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Case Study (Nasopharyngeal Cancer)

Case Study (Nasopharyngeal Cancer)



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Published by aj christian

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Published by: aj christian on Mar 27, 2009
Copyright:Attribution Non-commercial


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Brief Description of the Disease Condition
The body is made up of many types of cells. Normally, cells grow, divide and die. Sometimes,cells mutate (change) and begin to grow and divide more quickly than normal cells. Rather thandying, these abnormal cells clump together to form tumors. If these tumors are malignant(cancerous), they can invade and kill your body's healthy tissues. From these tumors, cancer cells can metastasize (spread) and form new tumors in other parts of the body. By contrast, benign (noncancerous) tumors do not spread to other parts of the body. Nasopharyngeal (say:"nay-zo-fair-in-gee-al") cancer is a malignant tumor that develops in the nasopharynx (say:"nay-zo-fair-inks"). The nasopharynx is the area where the back part of your nose opens intoyour upper throat. This is also where tubes from your ears open into your throat. Nasopharyngeal cancer is rare. It most often affects people who are between 30 and 50 years of age. Men are more likely to have nasopharyngeal cancer than women. You are most likely to getthis cancer if you or your ancestors came from southern China, particularly Canton (now calledGuangzhou) or Hong Kong. You are also more likely to get this cancer if you are from a countryin Southeast Asia, like Laos, Vietnam, Cambodia or Thailand. No one knows for sure whatcauses nasopharyngeal cancer. Eating salt-preserved foods (like fish, eggs, leafy vegetables androots) during early childhood may increase the risk of getting this form of cancer. The Epstein-Barr virus may also make a person more likely to get nasopharyngeal cancer. This is the samevirus that causes infectious mononucleosis (also called "mono"). You may also inherit atendency to get nasopharyngeal cancer.
Reason for Choosing the Case
 Nasopharyngeal Cancer is one of the unusual terms for a lay person and a rare case that a nursewould encounter. Acquisition of cognitive knowledge regarding the topic would enable theresearchers in providing optimum care for clients suffering such and in delivering appropriateinterventions that would promote health and wellness for the client.1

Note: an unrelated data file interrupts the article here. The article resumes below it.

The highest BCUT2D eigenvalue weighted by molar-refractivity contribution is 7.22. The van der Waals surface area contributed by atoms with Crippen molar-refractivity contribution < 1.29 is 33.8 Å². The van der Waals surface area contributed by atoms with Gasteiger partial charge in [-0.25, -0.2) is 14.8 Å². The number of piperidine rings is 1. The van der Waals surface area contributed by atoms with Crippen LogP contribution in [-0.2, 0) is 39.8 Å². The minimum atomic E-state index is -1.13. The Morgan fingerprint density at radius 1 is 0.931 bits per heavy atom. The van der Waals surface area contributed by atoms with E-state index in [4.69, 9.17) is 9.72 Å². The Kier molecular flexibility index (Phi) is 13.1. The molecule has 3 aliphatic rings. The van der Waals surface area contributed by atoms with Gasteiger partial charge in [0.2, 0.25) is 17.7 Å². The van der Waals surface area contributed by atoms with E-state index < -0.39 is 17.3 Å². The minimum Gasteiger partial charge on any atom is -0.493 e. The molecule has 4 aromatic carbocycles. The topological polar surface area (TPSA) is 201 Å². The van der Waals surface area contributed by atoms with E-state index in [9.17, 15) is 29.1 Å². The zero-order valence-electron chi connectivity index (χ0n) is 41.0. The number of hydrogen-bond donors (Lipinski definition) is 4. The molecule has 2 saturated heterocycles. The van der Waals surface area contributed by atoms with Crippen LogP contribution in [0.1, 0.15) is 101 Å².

Statistics (Global and Local)
Cancer of the nasopharynx is a rare neoplasm in most countries. However, it occurs at highfrequencies in China and Southeast Asia. The highest incidence rates in the SEER regions occur among the Chinese. Rates are also high in Vietnamese and Filipino men, two groups thatinclude persons of Chinese heritage. Incidence rates of nasopharyngeal cancer are also availablefor black, Hispanic and white men and for white women in the SEER areas. There were too fewnasopharyngeal cancers diagnosed between 1988 and 1992 in the other racial/ethnic groups to provide meaningful incidence rates.The average annual age-adjusted incidence rate of nasopharyngeal cancer in Chinese men, 10.8 per 100,000, is 1.4 times greater than that of Vietnamese men and nearly 2.8 times greater thanthat of Filipino men. In fact, the rate among Filipino men, although relatively high, is the sameas that for Chinese women. Rates of one per 100,000 and lower occur in black men, Hispanicand non-Hispanic white men and non-Hispanic white women.The United States mortality rates for cancer of the nasopharynx reflect patterns similar to thosefor SEER incidence rates. Mortality is highest in Chinese, lower in Filipinos and lowest among blacks, Hispanics and non-Hispanic whites. No mortality rates are currently available for Vietnamese. Incidence-to-mortality rate ratios vary, with Chinese and Filipinos having higher incidence relative to mortality (2.3 for men in both groups and 3.2 for Chinese women) thanother groups (ranging from about 1.7 for white Hispanic men to two for non-Hispanic whitemen). Incidence and mortality rates for nasopharyngeal cancer increase through the oldest agegroup, although the small number of cases precluded the calculation of reliable rates for many populations.The major modifiable risk factor identified for cancer of the nasopharynx is the consumption of Cantonese salted fish, which is a common food item eaten from early infancy onward by groupswith high risk of this disease. Other possible risk factors include extensive exposures to dustsand smoke and regular consumption of other fermented foods. The role of Epstein-Barr virus inthe development of nasopharyngeal cancer continues to be explored.2
Nurse-centered Objectives:
The group aims:
to have a better understanding about the causes of nasopharyngeal cancer.
to determine the medical and surgical treatment that has given to the disease entity.
to perform well our role as student nurses in the treatment and achieving the optimumlevel of health of the patient.
to enhance our nursing skills most importantly focusing on promotive and preventivenursing measures.3

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